Food Coalition

Strengthening governments' capacity to invest in food and agriculture with socio-economic cost-effectiveness for post-COVID-19 recovery

Governments are currently mostly focusing on the emergency response to the COVID-19 pandemic. Every day, however, governments are realizing that their country’s economy must recover from the unprecedented recession, given the serious impacts on the livelihoods of the most vulnerable populations and their food security. Considering only hunger as an example, FAO scenarios suggest that the number of undernourished people will vary according to the severity of gross domestic product (GDP) growth contractions, ranging from 83 to 132 million globally in 2020 (see http://www.fao.org/3/ca9692en/CA9692EN.pdf) .  

Some governments are, in fact, rolling out fiscal and monetary stimulus to conserve economic growth and support safety nets for the newly unemployed. However, many low- and middle-income countries lack the tools to deploy liquidity injections and public spending commitments. The international community must facilitate their capacity to act, but also they will have to exert fiscal responsibility and objectivity in reallocating their own resources toward the economic recovery.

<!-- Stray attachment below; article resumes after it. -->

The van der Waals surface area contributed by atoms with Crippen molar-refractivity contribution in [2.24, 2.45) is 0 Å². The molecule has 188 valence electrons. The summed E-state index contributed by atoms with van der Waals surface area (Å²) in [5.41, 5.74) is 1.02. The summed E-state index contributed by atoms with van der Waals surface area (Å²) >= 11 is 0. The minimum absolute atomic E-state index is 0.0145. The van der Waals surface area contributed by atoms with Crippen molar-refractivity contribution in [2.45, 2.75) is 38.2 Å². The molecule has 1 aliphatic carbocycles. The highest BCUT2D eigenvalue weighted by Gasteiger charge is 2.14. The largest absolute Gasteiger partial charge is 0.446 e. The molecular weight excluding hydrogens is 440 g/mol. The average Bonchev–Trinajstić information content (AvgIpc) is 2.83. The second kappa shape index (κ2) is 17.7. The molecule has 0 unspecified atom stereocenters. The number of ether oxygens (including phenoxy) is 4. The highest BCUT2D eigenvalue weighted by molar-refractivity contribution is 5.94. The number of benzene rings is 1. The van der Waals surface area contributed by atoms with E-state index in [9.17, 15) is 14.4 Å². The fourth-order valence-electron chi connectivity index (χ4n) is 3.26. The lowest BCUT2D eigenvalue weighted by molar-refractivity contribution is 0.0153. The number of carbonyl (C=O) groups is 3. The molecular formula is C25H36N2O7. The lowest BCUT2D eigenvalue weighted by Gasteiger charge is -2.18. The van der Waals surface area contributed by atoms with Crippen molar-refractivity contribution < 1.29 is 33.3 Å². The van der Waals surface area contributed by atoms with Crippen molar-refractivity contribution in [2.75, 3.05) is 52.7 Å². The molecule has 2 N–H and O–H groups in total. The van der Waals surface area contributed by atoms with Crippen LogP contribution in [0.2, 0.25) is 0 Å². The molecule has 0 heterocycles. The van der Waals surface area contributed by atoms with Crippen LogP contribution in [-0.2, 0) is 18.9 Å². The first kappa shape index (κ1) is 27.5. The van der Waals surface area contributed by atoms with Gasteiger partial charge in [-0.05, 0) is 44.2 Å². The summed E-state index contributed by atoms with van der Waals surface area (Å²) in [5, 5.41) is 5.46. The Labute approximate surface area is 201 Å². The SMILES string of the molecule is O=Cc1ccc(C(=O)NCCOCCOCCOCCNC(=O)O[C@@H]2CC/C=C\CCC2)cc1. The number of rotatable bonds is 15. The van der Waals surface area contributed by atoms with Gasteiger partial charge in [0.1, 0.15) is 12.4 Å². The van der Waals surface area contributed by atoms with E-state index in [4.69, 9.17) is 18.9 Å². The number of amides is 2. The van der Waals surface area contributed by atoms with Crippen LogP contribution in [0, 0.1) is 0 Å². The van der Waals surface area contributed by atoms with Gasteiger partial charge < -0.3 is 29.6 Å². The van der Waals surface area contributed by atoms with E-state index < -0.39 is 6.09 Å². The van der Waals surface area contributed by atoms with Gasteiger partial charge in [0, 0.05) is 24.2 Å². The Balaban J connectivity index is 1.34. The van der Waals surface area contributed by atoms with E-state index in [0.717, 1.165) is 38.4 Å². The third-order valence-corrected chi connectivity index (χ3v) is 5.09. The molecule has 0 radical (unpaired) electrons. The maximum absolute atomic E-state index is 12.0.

It is critical that governments consider options to stimulate the economy towards its full recovery in order to keep all scenarios pointing to rising hunger and poverty from materializing. Policies for recovery will have to consider, among others, those sectors that are important for employment generation and the livelihoods of millions of people, particularly the poor and most vulnerable. Agri-food sectors are particularly important in this regard, especially in the context of low- and middle-income countries.

Investment in agri-food sectors is urgently needed to trigger economic stimulus. Nonetheless, in the context of recession, as the current one, lack of confidence, significant uncertainty, growing capital and financial losses, lack of credit, and so forth, result in significant risk aversion in the private sector. It is unrealistic to expect that the private sector will take the lead and invest in food and agriculture at this time, at least not to the extent needed for a full economic recovery. Governments will then have to take the lead in investing, in order to send the right signals and enable the environment for recovery.

Priority Areas of work: Data for Decision-making
SDG: 1. No Poverty, 2. Zero Hunger, 8. Decent Work and Economic Growth, 9. Industry, Innovation and Infrastructure, 10. Reduced Inequality, 17. Partnerships to achieve the Goal
Level: Global
Region:
Country:
Budget: USD 1 Million

Action Sheet:  CB2044EN.pdf

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